Tuesday, December 20, 2011

Ten Little, Nine Little, Eight Little Suffragettes...(And Then There Were None)

by Stephen J. Gertz

In 1868, American songwriter Stephen Winner, adapting the Irish folk tune Michael Finnegan, wrote new lyrics for a minstrel show and retitled the song, 10 Little Injuns. In 1869, newer lyrics were written by Frank J. Green for Christy's Minstrels, an American blackface troupe that toured Europe, and the world was thus stained with Ten Little Niggers.

Circa 1910-15, the Pottsville,, Pennsylvania branch of Dives, Pomeroy and Stewart, a department store otherwise known as Pomeroy's and headquartered in Reading, published a pamphlet that adapted the song as a satire on woman suffrage and equal rights, and in so doing conclusively demonstrated that Pomeroy's brain trust would never win a spelling bee.

Or, perhaps, that the people of Pottstown, located in the Delaware Valley forty miles northwest of Philadelphia, then spoke using the "back vowels following the Southern Shift, the front vowels  following the northern pattern...There is some historic indication of sporadic R-dropping in Philadelphia..." (Linguistic Geography of Pennsylvania).

Or, rather, that simply spelling the word correctly would give it legitimacy, and, more to the point, lose the potential for major heh-heh yuk-yuks.

Hence, Ten Little Suffergets.

In the story, ten little girls, each with hair ribbon, black strap shoes and knee-length dresses, carry protest signs supporting women’s suffrage, as well as Equal Rights, No Home Rule, Down with Teachers, Down with the Men, Cake Every Day, and No More Spanking. It's The Little Rascals in pinafores, with an attitude, Darla Hood and Miss Crabtree on the march against Spanky, Alfalfa, Wheezer, and Farina, those pre-pubescent male chauvinist pigs.

As in Ten Little Indians, the group loses a member in each sequence, here for  typical transgressions of little girls: gobbling cakes, crying over a dead doll, kissing a boy, - the usual sins of the  contemporary sub-Sweet Sixteen set, suffragettes as self-destructive children. The girls' protest comes to a violent end when the last girl standing engages in a little blunt-force trauma doll massacre, leaving Lt. Bobby Goren, of TV's Law & Order: Criminal Intent, to sort it all out, the last little girl faked-out by Goren's  third-degree psych-out. The only thing omitted from Ten Little Suffergets is a Criminal Intent-esque last line:

Asst. D.A. Carter: It's reform school for Little Miss Charybdis, the  doll-slaying reformer.

Goren:  'Got my vote.

While no credit is given to the illustrator, the girls appear quite similar to the stylized Campbell Kids, etc. of Grace Drayton (1877-1936), particularly to those in her comic strip, Dotty Dimples. (I pause here for a tartaric & malic acid cocktail to balance the high sugar content implicit in Dotty Dimples, a name I write with insulin-ink to counteract the cloying of readers' - and my - blood).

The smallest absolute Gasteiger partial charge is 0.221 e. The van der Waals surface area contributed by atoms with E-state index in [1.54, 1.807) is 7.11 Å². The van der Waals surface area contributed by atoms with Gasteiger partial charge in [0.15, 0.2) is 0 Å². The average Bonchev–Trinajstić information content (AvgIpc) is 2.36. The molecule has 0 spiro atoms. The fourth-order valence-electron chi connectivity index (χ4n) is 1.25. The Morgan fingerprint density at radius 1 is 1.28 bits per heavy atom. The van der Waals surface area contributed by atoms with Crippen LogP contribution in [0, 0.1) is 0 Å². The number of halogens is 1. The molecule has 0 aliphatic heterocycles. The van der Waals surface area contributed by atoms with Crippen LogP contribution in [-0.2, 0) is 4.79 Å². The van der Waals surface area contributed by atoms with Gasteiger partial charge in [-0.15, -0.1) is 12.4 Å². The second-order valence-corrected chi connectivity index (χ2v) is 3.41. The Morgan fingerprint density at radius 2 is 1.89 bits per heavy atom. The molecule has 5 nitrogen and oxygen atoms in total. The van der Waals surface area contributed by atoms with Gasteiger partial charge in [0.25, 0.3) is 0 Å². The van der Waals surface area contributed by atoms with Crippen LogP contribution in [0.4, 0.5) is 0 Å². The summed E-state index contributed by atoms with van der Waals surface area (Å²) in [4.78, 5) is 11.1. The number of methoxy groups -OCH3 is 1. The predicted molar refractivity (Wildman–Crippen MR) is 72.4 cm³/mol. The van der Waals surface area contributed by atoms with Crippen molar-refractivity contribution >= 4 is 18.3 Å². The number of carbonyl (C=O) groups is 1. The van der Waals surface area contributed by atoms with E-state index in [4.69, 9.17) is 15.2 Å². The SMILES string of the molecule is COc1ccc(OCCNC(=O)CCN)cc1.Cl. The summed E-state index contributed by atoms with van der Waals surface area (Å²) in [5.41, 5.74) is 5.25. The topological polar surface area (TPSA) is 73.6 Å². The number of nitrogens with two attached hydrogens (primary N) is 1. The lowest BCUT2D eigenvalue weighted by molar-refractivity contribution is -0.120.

Beginning with the Seneca Falls Convention of 1848, by 1887 agitation for a woman's right to vote had led to the merger of the  National Woman Suffrage Association and the American Woman Suffrage Association, each respectively addressing federal and state legislation. The National American Woman Suffrage Association led the struggle into the 20th century.

But opposition to the woman's vote was strong with groups like the National  Organization Against Womans Suffrage active in protest. Men were clearly in the majority against the vote for women and some women agreed.

If Grace Drayton was responsible for the illustrations (and verse) in Ten Little Suffergets she was not alone among women who opposed gaining the vote. 

Writer Helen Kendrick Johnson (1844-1917) was against it. From 1894–1896 she was editor of the American Woman’s Journal and founded the Meridian Club in 1886.

In 1897 she wrote what is considered the best summary of the arguments against woman suffrage, Woman and the Republic: A Survey of the Woman-Suffrage Movement in the United States and a Discussion of the Claims and Arguments of its Foremost Proponents (NY: D. Appleton, 1897).  Within, as if a proto-Phyllis Schlafly, she argued that the vote was unnecessary to establish  legal, economic and other equal rights for women, and that the woman's role in domestic matters was essential to maintain and uphold American culture, values, and the republic itself.

This is an extremely scarce lampoon of the women's suffrage movement.  Only one little, two little, three little copies are located in institutional libraries, at Bryn Mawr College's Women’s Suffrage Ephemera Collection, Penn State University, and at the Cotsen Childrens Library at Princeton. And then there are none.

[Anon.] Ten Little Suffergets. Pottsville, Pennsylvania: Dives, Pomeroy, and Stewart, n.d. (c. 1910-1915). First (only) edition. Slim octavo. 11 pp. Front wrapper and each page  with black, white, brown and orange illustrations with comic verse. Printed advertisement to rear cover.

Images courtesy of The Literary Lion, with our thanks.

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